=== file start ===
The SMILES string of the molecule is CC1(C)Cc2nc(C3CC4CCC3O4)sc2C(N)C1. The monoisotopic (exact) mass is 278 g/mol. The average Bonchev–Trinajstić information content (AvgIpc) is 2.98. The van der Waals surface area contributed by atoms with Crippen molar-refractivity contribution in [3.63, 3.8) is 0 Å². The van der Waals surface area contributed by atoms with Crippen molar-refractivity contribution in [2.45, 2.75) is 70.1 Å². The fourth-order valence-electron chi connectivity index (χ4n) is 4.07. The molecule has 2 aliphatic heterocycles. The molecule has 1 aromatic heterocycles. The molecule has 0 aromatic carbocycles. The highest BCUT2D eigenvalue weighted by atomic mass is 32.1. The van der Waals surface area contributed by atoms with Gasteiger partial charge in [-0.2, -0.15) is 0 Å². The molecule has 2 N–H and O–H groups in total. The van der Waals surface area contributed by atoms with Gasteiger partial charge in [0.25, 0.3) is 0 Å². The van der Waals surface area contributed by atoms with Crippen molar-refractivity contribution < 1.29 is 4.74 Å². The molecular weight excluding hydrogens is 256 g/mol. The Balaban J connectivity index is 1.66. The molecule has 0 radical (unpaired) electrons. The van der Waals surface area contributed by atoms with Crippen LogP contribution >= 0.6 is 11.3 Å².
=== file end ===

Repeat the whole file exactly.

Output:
The SMILES string of the molecule is CC1(C)Cc2nc(C3CC4CCC3O4)sc2C(N)C1. The monoisotopic (exact) mass is 278 g/mol. The average Bonchev–Trinajstić information content (AvgIpc) is 2.98. The van der Waals surface area contributed by atoms with Crippen molar-refractivity contribution in [3.63, 3.8) is 0 Å². The van der Waals surface area contributed by atoms with Crippen molar-refractivity contribution in [2.45, 2.75) is 70.1 Å². The fourth-order valence-electron chi connectivity index (χ4n) is 4.07. The molecule has 2 aliphatic heterocycles. The molecule has 1 aromatic heterocycles. The molecule has 0 aromatic carbocycles. The highest BCUT2D eigenvalue weighted by atomic mass is 32.1. The van der Waals surface area contributed by atoms with Gasteiger partial charge in [-0.2, -0.15) is 0 Å². The molecule has 2 N–H and O–H groups in total. The van der Waals surface area contributed by atoms with Gasteiger partial charge in [0.25, 0.3) is 0 Å². The van der Waals surface area contributed by atoms with Crippen molar-refractivity contribution < 1.29 is 4.74 Å². The molecular weight excluding hydrogens is 256 g/mol. The Balaban J connectivity index is 1.66. The molecule has 0 radical (unpaired) electrons. The van der Waals surface area contributed by atoms with Crippen LogP contribution >= 0.6 is 11.3 Å².